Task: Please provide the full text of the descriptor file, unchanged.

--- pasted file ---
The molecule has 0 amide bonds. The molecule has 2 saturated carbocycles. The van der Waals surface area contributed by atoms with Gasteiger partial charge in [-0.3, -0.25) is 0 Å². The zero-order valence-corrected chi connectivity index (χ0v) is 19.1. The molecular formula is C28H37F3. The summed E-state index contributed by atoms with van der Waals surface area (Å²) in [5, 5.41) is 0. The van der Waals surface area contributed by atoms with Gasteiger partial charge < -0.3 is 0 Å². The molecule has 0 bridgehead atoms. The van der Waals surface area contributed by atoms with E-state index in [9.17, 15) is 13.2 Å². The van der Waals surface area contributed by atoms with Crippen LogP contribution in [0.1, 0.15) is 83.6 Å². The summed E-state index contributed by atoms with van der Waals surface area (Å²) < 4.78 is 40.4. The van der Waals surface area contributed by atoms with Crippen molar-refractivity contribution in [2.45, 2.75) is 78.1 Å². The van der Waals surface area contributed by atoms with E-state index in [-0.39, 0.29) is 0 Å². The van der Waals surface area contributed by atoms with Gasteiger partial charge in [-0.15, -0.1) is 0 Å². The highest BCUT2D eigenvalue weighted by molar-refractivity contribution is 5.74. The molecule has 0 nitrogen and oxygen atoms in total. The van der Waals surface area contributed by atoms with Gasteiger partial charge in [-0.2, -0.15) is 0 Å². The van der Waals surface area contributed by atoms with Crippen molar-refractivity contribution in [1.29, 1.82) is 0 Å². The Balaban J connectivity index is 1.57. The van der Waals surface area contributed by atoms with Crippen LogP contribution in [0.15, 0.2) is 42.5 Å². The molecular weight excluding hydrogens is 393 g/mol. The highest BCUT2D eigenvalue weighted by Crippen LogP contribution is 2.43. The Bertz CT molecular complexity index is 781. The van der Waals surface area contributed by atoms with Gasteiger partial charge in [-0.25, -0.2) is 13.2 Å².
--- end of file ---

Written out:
The molecule has 0 amide bonds. The molecule has 2 saturated carbocycles. The van der Waals surface area contributed by atoms with Gasteiger partial charge in [-0.3, -0.25) is 0 Å². The zero-order valence-corrected chi connectivity index (χ0v) is 19.1. The molecular formula is C28H37F3. The summed E-state index contributed by atoms with van der Waals surface area (Å²) in [5, 5.41) is 0. The van der Waals surface area contributed by atoms with Gasteiger partial charge < -0.3 is 0 Å². The molecule has 0 bridgehead atoms. The van der Waals surface area contributed by atoms with E-state index in [9.17, 15) is 13.2 Å². The van der Waals surface area contributed by atoms with Crippen LogP contribution in [0.1, 0.15) is 83.6 Å². The summed E-state index contributed by atoms with van der Waals surface area (Å²) < 4.78 is 40.4. The van der Waals surface area contributed by atoms with Crippen molar-refractivity contribution in [2.45, 2.75) is 78.1 Å². The van der Waals surface area contributed by atoms with E-state index in [-0.39, 0.29) is 0 Å². The van der Waals surface area contributed by atoms with Gasteiger partial charge in [-0.15, -0.1) is 0 Å². The highest BCUT2D eigenvalue weighted by molar-refractivity contribution is 5.74. The molecule has 0 nitrogen and oxygen atoms in total. The van der Waals surface area contributed by atoms with Gasteiger partial charge in [-0.2, -0.15) is 0 Å². The van der Waals surface area contributed by atoms with Crippen molar-refractivity contribution in [1.29, 1.82) is 0 Å². The Balaban J connectivity index is 1.57. The van der Waals surface area contributed by atoms with Crippen LogP contribution in [0.15, 0.2) is 42.5 Å². The molecular weight excluding hydrogens is 393 g/mol. The highest BCUT2D eigenvalue weighted by Crippen LogP contribution is 2.43. The Bertz CT molecular complexity index is 781. The van der Waals surface area contributed by atoms with Gasteiger partial charge in [-0.25, -0.2) is 13.2 Å².